Dane Mott: Thanks Gary. It’s a great question. You know, I avoid making kind of blanket statements about the capital allocation decisions that managements should make, but I think in some situations, a debt-financed pension contribution could make sense for companies. One of the factors that I think a management team will have to consider is the Pension Benefit Guaranty Corporation’s variable rate premium rising to 4.8% in 2022. So, if you’re a company that’s making that choice between raising debt at some interest rate, or maintaining this underfunded status, and still having to pay this 4.8% insurance premium to the PBGC, some companies might find it more attractive just to raise the debt, improve the funded status, shore up the pension, which communicates something to investors. It communicates the pension is healthy and that investors can focus more on the business. And then perhaps in some cases, maybe they’re getting that debt at an interest rate that’s comparable or less than that 4.8% insurance premium.

Dane Mott: So, those are some considerations. The other thing I would just mention was in the early 2000s there were a number of companies that went out and raised a lot of debt to fund their pensions and they did not de-risk. They did not move to LDI and things like that. They stayed in aggressive asset allocations and that ended up to be very costly for them. Because they raised the debt and they’d be responsible for funding that debt over the number of years, but then the pension assets didn’t perform well when we got into the Great Financial Crisis. So, some of them found themselves in a situation where essentially they were paying that obligation twice. They still had to pay the debt, but they lost a lot of the assets through poor asset returns and were eventually going to just have to make future contributions to the PBGC to close their funding gap.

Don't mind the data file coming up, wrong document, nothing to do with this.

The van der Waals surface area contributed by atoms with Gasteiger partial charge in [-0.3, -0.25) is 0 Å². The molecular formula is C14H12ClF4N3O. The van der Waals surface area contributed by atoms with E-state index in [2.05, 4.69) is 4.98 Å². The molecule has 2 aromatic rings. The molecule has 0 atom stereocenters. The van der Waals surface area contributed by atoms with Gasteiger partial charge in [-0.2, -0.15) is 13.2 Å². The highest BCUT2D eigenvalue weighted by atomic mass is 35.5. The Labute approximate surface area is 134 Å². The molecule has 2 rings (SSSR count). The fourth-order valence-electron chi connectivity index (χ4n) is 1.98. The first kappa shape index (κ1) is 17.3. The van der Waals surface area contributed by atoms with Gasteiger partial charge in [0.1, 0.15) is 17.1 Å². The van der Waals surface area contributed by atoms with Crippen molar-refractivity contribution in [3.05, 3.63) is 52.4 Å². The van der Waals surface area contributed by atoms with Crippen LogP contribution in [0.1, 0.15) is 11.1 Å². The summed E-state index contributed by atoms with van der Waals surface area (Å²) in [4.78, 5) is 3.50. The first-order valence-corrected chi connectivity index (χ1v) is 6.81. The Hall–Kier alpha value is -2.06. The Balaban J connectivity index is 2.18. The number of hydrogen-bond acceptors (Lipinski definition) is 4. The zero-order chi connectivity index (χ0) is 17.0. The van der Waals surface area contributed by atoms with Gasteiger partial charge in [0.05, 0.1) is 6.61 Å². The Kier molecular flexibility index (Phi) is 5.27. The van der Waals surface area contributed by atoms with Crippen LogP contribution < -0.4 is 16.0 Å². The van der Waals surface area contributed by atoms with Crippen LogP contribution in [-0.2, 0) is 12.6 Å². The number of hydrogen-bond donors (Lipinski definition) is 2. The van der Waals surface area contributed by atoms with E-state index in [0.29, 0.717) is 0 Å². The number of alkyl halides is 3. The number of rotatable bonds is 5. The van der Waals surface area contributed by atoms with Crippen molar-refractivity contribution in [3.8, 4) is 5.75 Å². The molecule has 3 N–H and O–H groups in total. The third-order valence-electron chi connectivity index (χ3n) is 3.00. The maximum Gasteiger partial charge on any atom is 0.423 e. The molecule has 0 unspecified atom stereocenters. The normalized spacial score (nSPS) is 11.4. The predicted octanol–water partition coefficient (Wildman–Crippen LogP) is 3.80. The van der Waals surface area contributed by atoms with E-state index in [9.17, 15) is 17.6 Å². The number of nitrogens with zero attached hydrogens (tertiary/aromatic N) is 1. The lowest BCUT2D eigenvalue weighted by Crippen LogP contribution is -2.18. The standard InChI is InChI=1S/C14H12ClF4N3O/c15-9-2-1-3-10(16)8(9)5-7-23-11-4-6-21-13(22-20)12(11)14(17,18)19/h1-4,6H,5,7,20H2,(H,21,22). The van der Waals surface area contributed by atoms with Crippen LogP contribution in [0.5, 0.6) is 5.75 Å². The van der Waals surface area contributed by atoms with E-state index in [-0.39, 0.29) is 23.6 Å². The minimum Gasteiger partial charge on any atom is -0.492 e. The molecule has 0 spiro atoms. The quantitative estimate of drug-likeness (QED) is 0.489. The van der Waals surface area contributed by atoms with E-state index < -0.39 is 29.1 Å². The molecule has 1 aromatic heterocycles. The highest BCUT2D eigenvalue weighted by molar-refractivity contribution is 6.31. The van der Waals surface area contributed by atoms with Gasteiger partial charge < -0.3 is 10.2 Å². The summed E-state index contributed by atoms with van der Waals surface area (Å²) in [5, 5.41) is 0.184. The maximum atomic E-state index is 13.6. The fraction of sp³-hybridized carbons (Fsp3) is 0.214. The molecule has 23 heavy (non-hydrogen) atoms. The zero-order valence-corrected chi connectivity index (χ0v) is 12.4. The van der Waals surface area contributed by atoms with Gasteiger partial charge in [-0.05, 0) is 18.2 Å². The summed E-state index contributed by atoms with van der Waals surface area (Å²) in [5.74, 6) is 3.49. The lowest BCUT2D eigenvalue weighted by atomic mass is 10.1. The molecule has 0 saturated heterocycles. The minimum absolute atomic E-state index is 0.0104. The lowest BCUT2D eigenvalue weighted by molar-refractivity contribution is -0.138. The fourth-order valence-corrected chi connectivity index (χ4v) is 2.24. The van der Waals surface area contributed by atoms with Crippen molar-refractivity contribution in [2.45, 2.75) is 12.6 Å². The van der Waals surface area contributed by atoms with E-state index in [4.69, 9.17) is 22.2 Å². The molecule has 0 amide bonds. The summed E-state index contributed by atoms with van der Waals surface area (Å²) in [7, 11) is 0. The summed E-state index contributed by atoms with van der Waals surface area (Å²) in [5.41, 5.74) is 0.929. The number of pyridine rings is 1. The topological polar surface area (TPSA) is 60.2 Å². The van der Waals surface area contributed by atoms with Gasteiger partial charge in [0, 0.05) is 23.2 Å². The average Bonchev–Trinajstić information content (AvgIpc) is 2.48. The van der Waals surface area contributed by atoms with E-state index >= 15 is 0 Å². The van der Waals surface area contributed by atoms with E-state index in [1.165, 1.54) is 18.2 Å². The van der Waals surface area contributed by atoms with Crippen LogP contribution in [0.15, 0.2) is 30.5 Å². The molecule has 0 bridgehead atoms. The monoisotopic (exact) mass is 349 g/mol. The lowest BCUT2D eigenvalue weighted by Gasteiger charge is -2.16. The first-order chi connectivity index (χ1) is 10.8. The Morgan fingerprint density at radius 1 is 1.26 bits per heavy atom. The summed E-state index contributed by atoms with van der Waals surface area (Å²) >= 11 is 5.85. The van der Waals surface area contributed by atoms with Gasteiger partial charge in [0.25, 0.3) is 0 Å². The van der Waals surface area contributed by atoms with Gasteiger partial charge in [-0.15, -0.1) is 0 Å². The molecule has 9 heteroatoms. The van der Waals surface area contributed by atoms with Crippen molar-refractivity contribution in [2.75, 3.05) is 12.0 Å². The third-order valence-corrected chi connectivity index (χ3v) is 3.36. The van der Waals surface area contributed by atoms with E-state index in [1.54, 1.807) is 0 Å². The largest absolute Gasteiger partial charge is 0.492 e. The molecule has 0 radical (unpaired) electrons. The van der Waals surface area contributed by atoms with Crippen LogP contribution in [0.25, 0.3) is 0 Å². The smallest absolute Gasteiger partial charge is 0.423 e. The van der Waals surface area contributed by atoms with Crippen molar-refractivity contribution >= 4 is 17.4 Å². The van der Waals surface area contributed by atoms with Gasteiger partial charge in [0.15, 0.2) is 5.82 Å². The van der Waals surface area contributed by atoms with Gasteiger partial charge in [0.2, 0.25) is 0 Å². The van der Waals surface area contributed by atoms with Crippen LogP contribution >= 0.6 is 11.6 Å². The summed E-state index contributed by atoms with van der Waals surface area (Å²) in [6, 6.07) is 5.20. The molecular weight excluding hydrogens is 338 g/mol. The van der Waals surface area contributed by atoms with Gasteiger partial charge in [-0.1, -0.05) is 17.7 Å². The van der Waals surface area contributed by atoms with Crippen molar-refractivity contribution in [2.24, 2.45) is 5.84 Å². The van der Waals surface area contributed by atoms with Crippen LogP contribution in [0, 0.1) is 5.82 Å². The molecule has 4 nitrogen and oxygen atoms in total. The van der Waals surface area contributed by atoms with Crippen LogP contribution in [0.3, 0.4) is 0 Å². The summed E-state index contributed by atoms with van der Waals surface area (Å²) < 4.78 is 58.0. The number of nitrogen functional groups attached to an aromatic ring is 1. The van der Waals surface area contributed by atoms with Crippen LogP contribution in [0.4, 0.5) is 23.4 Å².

Dane Mott: So the message there is just, if you do debt-financed contributions, think about opportunities to de-risk and do things that are less aggressive with those debt-financed assets.

Gary Veerman: Amazing, Dane. Ten years ago, we were looking at variable rate premiums of about 1%, so now at 4.8%, you’re looking at almost a 5% interest cost on any unfunded deficit. So that alone at least should raise the question to companies around potentially debt financing, and contributing to the plan. Thank you for your comments.

Dane Mott is a global accounting analyst with 22 years of experience. Prior to joining Capital Group in 2015, Dane was an accounting analyst at his own firm, Dane Mott Research LLC, and at J.P. Morgan and Bear Stearns. He holds an MBA and a bachelor’s degree from New York University. Dane is a CFA charterholder and a certified public accountant.

Gary Veerman is head of LDI solutions at Capital Group. He has 21 years of industry experience and has been with Capital Group for four years. Prior to joining Capital, Gary was managing director and head of U.S. LDI solutions at BlackRock and head of LDI strategy at Legal and General Investment Management America. Before that, he was director of asset allocation research at Rocaton Investment Advisors. He holds a master's degree in global financial analysis from Bentley University and a bachelor's degree in business administration with a concentration in finance from West Virginia University.

Years of experience as of December 31, 2021

An analyst’s eye view of the risks ahead for plan sponsors

Accounting analyst Dane Mott explores pension funding, aggressive asset allocations, and why it may make sense for plan sponsors to embrace liability-driven investing, even in an era of low interest rates.

Connect with our liability-driven investing team.

Our dedicated LDI Solutions Team has experience in pension plan risk management across assets and liabilities and can help address your plan’s unique needs. 

Strategic solutions for pension risk management